Liberty and Property

Liberty and Property

by Ludwig von Mises

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Overview

In 1956, the Mont Pelerin Society was entering a difficult period in which its intellectual lights were drifting away from liberalism of the old school. Ludwig von Mises used his speech that year to explain why this was a terrible trend. He didn't rebuke anyone. What he did was back away from the events of the day to provide a sweeping reconstruction of economic history from the ancient world to the present. He provided a model of how to think outside one's own generation to understand the really big issues and the moral and practical urgency of embracing total freedom.

The result is an essay for the ages. It is profound, visionary, and compelling beyond belief. Would that every undergraduate, or even citizen, read this piece. In here, Mises describes the revolutionary meaning of capitalism in human history, and how it was responsible for the most spectacular increases in the standard of living of the common man ever. It was mass production that lead people to live longer, healthier, and happier lives.

Contemporary reports from the event in which he delivered this paper suggest that the people there were uninterested in Mises's point of view, but this is much to their shame. For what he left us with remains one of the most dazzling presentations of the case for economic liberty ever written. It is the perfect combination of high intelligence, vast historical understanding, and moral passion.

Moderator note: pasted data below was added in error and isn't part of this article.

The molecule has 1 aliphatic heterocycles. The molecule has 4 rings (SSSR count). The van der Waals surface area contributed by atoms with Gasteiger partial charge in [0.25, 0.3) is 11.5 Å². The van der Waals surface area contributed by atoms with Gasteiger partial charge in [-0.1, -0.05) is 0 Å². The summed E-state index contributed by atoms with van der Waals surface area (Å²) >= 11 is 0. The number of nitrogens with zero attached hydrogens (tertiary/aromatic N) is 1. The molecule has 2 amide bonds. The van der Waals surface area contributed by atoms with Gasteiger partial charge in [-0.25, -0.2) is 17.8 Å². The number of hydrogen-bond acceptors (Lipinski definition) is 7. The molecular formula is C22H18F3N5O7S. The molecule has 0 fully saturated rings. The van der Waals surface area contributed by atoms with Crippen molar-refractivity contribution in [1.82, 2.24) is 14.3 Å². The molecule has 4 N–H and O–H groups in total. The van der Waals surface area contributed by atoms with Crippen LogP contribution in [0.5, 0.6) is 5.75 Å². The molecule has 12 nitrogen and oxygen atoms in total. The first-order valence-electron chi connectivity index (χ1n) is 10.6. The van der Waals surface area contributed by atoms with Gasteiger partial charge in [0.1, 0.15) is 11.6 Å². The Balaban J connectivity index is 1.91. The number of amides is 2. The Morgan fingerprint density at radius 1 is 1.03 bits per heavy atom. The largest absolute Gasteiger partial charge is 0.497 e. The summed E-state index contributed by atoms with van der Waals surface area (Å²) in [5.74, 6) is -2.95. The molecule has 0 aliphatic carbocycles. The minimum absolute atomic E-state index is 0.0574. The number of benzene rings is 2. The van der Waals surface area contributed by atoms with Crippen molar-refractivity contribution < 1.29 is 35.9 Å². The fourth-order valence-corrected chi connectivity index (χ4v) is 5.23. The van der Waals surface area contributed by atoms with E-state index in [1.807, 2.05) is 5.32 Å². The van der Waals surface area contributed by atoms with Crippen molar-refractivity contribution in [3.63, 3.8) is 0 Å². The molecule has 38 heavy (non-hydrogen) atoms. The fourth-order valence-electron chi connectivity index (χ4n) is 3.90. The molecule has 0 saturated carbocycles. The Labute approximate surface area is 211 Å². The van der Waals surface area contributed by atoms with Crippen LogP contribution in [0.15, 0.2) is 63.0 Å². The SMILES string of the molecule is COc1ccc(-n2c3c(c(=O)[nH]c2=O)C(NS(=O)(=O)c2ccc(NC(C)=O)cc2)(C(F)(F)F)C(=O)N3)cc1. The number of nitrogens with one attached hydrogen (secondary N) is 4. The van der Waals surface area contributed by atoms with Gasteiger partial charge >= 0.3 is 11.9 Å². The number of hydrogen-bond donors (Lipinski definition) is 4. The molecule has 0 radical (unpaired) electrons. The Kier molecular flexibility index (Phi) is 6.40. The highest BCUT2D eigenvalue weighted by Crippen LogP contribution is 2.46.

Product Details

BN ID: 2940015694680
Publisher: Ludwig von Mises Institute
Publication date: 01/01/2009
Sold by: Barnes & Noble
Format: NOOK Book
Pages: 53
File size: 637 KB

About the Author

Ludwig von Mises was the acknowledged leader of the Austrian School of economic thought, a prodigious originator in economic theory, and a prolific author. Mises's writings and lectures encompassed economic theory, history, epistemology, government, and political philosophy. His contributions to economic theory include important clarifications on the quantity theory of money, the theory of the trade cycle, the integration of monetary theory with economic theory in general, and a demonstration that socialism must fail because it cannot solve the problem of economic calculation. Mises was the first scholar to recognize that economics is part of a larger science in human action, a science that Mises called "praxeology."

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